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Photo by Dale Clark
Photo by Dale Clark
Photo by Dale Clark
Photo by Dale Clark
Photo by Dale Clark

Acute Accent

Why piece-by-piece can be a better decor approach than wall-to-wall

When you’re working with updating a century-old brick Italianate—one of the last of its kind in the city—there’s plenty on the docket. An oversized two-car carriage house garage was built, the floors raised, several layers of drop ceilings removed, the kitchen opened up to the great room, not to mention new electric and plumbing systems put in place.
Yet, the project’s final look, a collaboration between Mulberry Design + Build and Shane Spencer Design, was tied together with the simplest of touches: artful additions to each room’s walls. The end result was a fusion of contemporary, European and historic preservation with a modern and useable floorplan.
Mulberry Principal Chad Seiber gives (614) Home the low-down on how to give the inner sanctum of your home an out-of-this world feel:
Personality on Canvas:
The artwork in any home says a lot about the owner: is it challenging or simple? Offensive or Inviting? The personality of the owner becomes part of the home.

Future Flexibility:
Usually we stick with pretty simple whites painted on standard drywall. I like to use art and photographs to define the space. It is cleaner and can be changed up seasonally or from time to time. In some cases we use wallpaper when we are trying to add color, definition, or just trying to make a statement.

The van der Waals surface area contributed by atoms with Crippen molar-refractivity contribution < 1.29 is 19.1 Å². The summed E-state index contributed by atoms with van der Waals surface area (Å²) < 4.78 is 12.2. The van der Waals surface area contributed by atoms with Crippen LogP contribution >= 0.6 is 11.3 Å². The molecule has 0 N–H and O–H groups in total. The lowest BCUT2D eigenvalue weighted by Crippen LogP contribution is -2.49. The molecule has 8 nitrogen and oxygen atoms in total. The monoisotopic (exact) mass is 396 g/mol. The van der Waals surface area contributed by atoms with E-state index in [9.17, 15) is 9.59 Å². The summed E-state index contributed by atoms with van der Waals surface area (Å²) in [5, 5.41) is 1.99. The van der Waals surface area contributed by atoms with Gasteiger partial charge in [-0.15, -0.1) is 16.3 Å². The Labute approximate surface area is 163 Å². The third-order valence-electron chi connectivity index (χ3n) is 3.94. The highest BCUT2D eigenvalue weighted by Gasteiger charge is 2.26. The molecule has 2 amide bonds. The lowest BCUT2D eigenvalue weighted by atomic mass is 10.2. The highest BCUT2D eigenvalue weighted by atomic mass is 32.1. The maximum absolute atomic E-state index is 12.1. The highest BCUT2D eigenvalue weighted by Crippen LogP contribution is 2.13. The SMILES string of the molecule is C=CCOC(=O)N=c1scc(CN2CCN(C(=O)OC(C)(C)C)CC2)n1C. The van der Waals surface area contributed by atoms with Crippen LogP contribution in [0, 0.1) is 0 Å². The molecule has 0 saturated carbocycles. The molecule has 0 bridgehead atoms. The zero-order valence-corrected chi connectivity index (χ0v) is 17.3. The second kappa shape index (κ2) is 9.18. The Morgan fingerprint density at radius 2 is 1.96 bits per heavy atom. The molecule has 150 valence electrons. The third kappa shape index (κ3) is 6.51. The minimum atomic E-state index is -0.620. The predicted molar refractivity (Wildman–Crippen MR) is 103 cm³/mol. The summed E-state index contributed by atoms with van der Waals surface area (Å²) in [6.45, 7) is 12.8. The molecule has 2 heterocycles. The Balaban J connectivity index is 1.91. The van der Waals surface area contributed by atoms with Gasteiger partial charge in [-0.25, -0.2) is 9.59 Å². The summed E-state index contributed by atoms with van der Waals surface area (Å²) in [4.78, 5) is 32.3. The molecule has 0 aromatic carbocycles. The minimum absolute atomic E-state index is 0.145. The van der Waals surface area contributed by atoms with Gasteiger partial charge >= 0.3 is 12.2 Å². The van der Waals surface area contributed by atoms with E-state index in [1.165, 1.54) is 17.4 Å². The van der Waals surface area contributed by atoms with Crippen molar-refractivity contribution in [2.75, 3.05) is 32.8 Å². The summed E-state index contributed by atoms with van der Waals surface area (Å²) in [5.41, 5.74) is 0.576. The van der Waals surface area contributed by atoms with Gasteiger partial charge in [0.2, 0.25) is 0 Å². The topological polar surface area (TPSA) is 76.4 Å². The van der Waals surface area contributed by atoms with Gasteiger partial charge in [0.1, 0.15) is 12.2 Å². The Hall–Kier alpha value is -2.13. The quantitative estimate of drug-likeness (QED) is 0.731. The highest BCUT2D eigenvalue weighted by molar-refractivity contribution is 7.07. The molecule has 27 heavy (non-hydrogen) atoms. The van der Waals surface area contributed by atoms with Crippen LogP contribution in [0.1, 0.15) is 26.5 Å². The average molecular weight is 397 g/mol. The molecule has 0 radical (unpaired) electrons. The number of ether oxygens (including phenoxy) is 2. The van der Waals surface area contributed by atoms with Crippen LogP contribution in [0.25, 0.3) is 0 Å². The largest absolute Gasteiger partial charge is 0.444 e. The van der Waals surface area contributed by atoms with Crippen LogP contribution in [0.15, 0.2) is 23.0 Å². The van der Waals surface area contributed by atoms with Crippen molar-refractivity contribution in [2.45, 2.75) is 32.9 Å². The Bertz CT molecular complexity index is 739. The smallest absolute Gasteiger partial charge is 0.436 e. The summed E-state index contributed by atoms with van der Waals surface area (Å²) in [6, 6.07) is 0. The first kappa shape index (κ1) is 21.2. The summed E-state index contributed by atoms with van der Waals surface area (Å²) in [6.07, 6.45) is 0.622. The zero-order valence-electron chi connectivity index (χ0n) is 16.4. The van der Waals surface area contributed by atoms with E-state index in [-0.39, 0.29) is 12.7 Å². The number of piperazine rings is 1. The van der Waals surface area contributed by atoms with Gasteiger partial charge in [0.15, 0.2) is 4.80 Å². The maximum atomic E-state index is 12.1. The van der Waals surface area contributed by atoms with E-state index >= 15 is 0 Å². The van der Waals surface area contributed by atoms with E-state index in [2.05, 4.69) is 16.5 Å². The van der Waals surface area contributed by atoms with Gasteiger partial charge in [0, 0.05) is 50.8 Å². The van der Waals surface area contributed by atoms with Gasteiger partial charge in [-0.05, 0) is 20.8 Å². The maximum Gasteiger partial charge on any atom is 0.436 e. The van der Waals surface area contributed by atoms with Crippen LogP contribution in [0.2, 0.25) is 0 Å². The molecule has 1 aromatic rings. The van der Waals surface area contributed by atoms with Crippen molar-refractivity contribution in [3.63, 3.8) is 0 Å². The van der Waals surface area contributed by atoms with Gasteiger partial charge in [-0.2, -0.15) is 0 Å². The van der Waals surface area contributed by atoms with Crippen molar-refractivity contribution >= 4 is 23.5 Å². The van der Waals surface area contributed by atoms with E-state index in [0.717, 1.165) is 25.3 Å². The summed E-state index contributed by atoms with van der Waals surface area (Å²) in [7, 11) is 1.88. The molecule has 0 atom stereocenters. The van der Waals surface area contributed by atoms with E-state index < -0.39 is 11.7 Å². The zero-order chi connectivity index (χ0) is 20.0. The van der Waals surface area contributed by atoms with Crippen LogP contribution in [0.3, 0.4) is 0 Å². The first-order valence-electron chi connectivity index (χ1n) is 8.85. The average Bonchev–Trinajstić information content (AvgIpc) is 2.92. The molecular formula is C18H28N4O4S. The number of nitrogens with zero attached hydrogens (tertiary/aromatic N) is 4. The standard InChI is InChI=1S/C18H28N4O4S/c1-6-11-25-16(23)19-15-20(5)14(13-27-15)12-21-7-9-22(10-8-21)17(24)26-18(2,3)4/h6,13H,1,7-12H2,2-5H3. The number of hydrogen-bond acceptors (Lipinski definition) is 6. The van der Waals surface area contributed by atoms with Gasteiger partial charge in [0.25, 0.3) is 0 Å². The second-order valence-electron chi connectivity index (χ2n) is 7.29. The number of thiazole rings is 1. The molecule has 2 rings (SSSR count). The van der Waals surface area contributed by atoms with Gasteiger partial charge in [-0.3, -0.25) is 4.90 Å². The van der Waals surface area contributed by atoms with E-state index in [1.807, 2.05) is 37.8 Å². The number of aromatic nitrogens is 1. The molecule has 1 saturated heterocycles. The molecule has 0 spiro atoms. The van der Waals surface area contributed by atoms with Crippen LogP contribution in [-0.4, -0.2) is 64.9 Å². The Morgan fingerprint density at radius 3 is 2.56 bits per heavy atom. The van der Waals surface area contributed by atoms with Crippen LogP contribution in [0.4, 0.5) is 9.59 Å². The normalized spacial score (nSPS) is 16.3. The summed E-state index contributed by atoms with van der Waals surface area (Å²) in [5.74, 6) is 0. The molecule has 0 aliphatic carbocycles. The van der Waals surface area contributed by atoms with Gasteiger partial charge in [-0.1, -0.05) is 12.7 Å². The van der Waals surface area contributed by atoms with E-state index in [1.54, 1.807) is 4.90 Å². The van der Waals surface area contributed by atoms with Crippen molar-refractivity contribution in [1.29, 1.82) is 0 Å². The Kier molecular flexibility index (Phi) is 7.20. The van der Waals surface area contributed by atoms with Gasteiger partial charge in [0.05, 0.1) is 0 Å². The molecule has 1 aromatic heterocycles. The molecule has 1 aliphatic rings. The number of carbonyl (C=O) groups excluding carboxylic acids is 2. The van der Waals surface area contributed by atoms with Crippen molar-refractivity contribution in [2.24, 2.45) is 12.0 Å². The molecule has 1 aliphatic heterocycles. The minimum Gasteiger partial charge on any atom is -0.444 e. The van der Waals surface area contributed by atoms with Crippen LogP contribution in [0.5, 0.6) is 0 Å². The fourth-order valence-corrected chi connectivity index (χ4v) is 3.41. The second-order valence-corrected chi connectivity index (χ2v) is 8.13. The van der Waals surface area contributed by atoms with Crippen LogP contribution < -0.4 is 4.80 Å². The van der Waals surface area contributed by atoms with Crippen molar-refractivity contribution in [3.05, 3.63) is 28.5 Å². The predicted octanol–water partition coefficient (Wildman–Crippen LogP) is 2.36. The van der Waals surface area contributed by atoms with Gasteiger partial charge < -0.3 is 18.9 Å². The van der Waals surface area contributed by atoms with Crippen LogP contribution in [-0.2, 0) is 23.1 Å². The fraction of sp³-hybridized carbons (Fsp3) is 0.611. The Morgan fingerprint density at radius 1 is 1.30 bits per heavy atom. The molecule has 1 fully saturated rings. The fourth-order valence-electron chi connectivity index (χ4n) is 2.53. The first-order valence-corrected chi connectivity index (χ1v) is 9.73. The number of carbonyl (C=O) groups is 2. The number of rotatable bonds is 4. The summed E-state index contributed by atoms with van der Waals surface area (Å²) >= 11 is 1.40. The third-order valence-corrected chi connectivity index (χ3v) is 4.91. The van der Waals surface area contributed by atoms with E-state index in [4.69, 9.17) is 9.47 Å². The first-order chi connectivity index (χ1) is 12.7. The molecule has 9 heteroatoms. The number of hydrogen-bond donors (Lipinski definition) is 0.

Glass Legacy:
The history of how that piece [top] ended in the home is interesting. A similar piece was actually donated to the Equitas biannual Art for Life auction by Dawson Kellogg (1965-2014), former head of the CCAD glass studio. Someone else actually outbid me for the piece, and Dawson, who happened to be at the auction, gracefully agreed to make me another one.
What to know:
I try to keep things simple, eclectic and timeless. I love to blend styles without overcomplicating things. Wallpaper and other treatments can be great if they are simple and/or geometric … it’s easy to screw the room up if you try and do too much. Also: use a stud finder and a heavy duty art hanging kit (Container Store has great ones).

Where to shop:
I have acquired a lot of the artwork through charity auctions such as the Equitas Art for Life Auction and the HRC Gala. They are great opportunities to pick up unique pieces and support local and national charities. We also work with a few local artists like Ryan Orewiler and Dion Johnson (now in Los Angeles), who will create a custom piece if you can’t find anything you like. I would say the best way to pick up great art is to walk around the various galleries in the Short North and attend the exhibitions at the Pizzuti Collection and at the Joseph. Mr. Pizzuti brings in great art from all over the world and it’s a great place to start if you are a beginner or novice at collecting. The chalkboard was easy—we just bought some chalkboard paint at Lowe’s and then hired local artist Bryan Grey to do the drawing. Several of the light fixtures are from Crate and Barrel and there are a few small pieces and accessories from Kelly Wearstler.

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